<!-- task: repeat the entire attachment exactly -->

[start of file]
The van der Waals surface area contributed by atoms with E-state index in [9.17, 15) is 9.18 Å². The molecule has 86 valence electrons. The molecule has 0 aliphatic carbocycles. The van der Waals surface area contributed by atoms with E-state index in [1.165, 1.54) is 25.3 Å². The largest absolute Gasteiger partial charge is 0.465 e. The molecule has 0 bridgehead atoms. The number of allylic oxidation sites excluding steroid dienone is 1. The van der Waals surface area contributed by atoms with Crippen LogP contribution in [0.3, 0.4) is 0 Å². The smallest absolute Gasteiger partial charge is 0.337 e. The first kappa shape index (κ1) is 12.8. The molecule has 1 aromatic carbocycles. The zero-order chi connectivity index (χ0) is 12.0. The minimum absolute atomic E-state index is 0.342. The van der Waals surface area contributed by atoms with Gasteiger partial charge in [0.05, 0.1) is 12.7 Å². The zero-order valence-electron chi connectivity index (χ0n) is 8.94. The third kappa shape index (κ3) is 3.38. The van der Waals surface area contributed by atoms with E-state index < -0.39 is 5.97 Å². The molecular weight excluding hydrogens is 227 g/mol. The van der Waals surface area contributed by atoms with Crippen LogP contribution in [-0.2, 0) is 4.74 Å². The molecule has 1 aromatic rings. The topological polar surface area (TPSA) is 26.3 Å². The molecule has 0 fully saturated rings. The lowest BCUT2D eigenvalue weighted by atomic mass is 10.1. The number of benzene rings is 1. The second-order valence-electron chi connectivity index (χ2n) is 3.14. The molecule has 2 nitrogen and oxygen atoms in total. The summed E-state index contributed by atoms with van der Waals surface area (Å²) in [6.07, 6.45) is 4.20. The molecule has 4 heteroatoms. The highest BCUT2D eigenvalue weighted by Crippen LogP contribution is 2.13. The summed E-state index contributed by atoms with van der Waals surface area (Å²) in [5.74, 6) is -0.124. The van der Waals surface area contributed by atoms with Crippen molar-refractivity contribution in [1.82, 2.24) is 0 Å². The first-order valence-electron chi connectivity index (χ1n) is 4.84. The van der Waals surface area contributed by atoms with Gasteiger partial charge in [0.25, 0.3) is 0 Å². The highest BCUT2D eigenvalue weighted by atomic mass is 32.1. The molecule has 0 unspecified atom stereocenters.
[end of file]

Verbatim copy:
The van der Waals surface area contributed by atoms with E-state index in [9.17, 15) is 9.18 Å². The molecule has 86 valence electrons. The molecule has 0 aliphatic carbocycles. The van der Waals surface area contributed by atoms with E-state index in [1.165, 1.54) is 25.3 Å². The largest absolute Gasteiger partial charge is 0.465 e. The molecule has 0 bridgehead atoms. The number of allylic oxidation sites excluding steroid dienone is 1. The van der Waals surface area contributed by atoms with Crippen LogP contribution in [0.3, 0.4) is 0 Å². The smallest absolute Gasteiger partial charge is 0.337 e. The first kappa shape index (κ1) is 12.8. The molecule has 1 aromatic carbocycles. The zero-order chi connectivity index (χ0) is 12.0. The minimum absolute atomic E-state index is 0.342. The van der Waals surface area contributed by atoms with Gasteiger partial charge in [0.05, 0.1) is 12.7 Å². The zero-order valence-electron chi connectivity index (χ0n) is 8.94. The third kappa shape index (κ3) is 3.38. The van der Waals surface area contributed by atoms with E-state index < -0.39 is 5.97 Å². The molecular weight excluding hydrogens is 227 g/mol. The van der Waals surface area contributed by atoms with Crippen LogP contribution in [-0.2, 0) is 4.74 Å². The molecule has 1 aromatic rings. The topological polar surface area (TPSA) is 26.3 Å². The molecule has 0 fully saturated rings. The lowest BCUT2D eigenvalue weighted by atomic mass is 10.1. The number of benzene rings is 1. The second-order valence-electron chi connectivity index (χ2n) is 3.14. The molecule has 2 nitrogen and oxygen atoms in total. The summed E-state index contributed by atoms with van der Waals surface area (Å²) in [6.07, 6.45) is 4.20. The molecule has 4 heteroatoms. The highest BCUT2D eigenvalue weighted by Crippen LogP contribution is 2.13. The summed E-state index contributed by atoms with van der Waals surface area (Å²) in [5.74, 6) is -0.124. The van der Waals surface area contributed by atoms with Crippen molar-refractivity contribution in [1.82, 2.24) is 0 Å². The first-order valence-electron chi connectivity index (χ1n) is 4.84. The van der Waals surface area contributed by atoms with Gasteiger partial charge in [0.25, 0.3) is 0 Å². The highest BCUT2D eigenvalue weighted by atomic mass is 32.1. The molecule has 0 unspecified atom stereocenters.